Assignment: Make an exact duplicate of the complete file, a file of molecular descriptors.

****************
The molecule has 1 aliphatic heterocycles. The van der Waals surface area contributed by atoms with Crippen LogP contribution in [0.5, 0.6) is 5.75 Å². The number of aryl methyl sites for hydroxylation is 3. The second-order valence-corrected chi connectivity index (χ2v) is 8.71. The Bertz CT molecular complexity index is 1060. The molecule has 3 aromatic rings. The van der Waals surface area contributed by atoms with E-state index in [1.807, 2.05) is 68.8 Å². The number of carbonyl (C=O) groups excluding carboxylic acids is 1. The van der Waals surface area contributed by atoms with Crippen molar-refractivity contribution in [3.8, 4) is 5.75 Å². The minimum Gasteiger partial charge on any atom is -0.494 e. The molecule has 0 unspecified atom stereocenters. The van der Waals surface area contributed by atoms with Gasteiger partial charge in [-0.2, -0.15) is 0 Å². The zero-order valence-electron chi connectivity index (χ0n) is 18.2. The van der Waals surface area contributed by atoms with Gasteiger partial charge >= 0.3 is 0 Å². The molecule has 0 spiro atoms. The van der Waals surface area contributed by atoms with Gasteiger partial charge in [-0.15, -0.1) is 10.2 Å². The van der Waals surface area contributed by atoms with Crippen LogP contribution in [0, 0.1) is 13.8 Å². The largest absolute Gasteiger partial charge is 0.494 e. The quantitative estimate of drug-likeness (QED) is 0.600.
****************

The molecule has 1 aliphatic heterocycles. The van der Waals surface area contributed by atoms with Crippen LogP contribution in [0.5, 0.6) is 5.75 Å². The number of aryl methyl sites for hydroxylation is 3. The second-order valence-corrected chi connectivity index (χ2v) is 8.71. The Bertz CT molecular complexity index is 1060. The molecule has 3 aromatic rings. The van der Waals surface area contributed by atoms with E-state index in [1.807, 2.05) is 68.8 Å². The number of carbonyl (C=O) groups excluding carboxylic acids is 1. The van der Waals surface area contributed by atoms with Crippen molar-refractivity contribution in [3.8, 4) is 5.75 Å². The minimum Gasteiger partial charge on any atom is -0.494 e. The molecule has 0 unspecified atom stereocenters. The van der Waals surface area contributed by atoms with Gasteiger partial charge in [-0.2, -0.15) is 0 Å². The zero-order valence-electron chi connectivity index (χ0n) is 18.2. The van der Waals surface area contributed by atoms with Gasteiger partial charge >= 0.3 is 0 Å². The molecule has 0 spiro atoms. The van der Waals surface area contributed by atoms with Gasteiger partial charge in [-0.15, -0.1) is 10.2 Å². The van der Waals surface area contributed by atoms with Crippen LogP contribution in [0, 0.1) is 13.8 Å². The largest absolute Gasteiger partial charge is 0.494 e. The quantitative estimate of drug-likeness (QED) is 0.600.